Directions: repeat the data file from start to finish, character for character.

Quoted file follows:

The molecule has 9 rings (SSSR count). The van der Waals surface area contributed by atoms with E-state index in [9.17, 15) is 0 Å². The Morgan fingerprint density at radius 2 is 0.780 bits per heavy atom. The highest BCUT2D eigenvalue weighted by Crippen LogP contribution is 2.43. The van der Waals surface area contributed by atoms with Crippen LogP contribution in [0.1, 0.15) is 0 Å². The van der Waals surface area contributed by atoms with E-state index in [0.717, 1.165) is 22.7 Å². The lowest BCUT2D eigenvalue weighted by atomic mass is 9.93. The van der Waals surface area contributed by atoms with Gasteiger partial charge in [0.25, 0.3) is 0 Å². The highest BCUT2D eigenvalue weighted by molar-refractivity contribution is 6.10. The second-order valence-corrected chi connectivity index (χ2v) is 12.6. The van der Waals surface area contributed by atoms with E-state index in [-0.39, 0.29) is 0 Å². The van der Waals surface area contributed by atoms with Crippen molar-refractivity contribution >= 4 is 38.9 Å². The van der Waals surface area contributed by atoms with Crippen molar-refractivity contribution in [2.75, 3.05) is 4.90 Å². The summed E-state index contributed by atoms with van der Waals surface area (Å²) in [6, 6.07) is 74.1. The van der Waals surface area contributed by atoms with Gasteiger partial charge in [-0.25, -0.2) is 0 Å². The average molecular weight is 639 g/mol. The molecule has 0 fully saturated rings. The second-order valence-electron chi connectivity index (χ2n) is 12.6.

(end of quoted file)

The molecule has 9 rings (SSSR count). The van der Waals surface area contributed by atoms with E-state index in [9.17, 15) is 0 Å². The Morgan fingerprint density at radius 2 is 0.780 bits per heavy atom. The highest BCUT2D eigenvalue weighted by Crippen LogP contribution is 2.43. The van der Waals surface area contributed by atoms with Crippen LogP contribution in [0.1, 0.15) is 0 Å². The van der Waals surface area contributed by atoms with E-state index in [0.717, 1.165) is 22.7 Å². The lowest BCUT2D eigenvalue weighted by atomic mass is 9.93. The van der Waals surface area contributed by atoms with Gasteiger partial charge in [0.25, 0.3) is 0 Å². The highest BCUT2D eigenvalue weighted by molar-refractivity contribution is 6.10. The second-order valence-corrected chi connectivity index (χ2v) is 12.6. The van der Waals surface area contributed by atoms with E-state index in [-0.39, 0.29) is 0 Å². The van der Waals surface area contributed by atoms with Crippen molar-refractivity contribution >= 4 is 38.9 Å². The van der Waals surface area contributed by atoms with Crippen molar-refractivity contribution in [2.75, 3.05) is 4.90 Å². The summed E-state index contributed by atoms with van der Waals surface area (Å²) in [6, 6.07) is 74.1. The van der Waals surface area contributed by atoms with Gasteiger partial charge in [-0.25, -0.2) is 0 Å². The average molecular weight is 639 g/mol. The molecule has 0 fully saturated rings. The second-order valence-electron chi connectivity index (χ2n) is 12.6.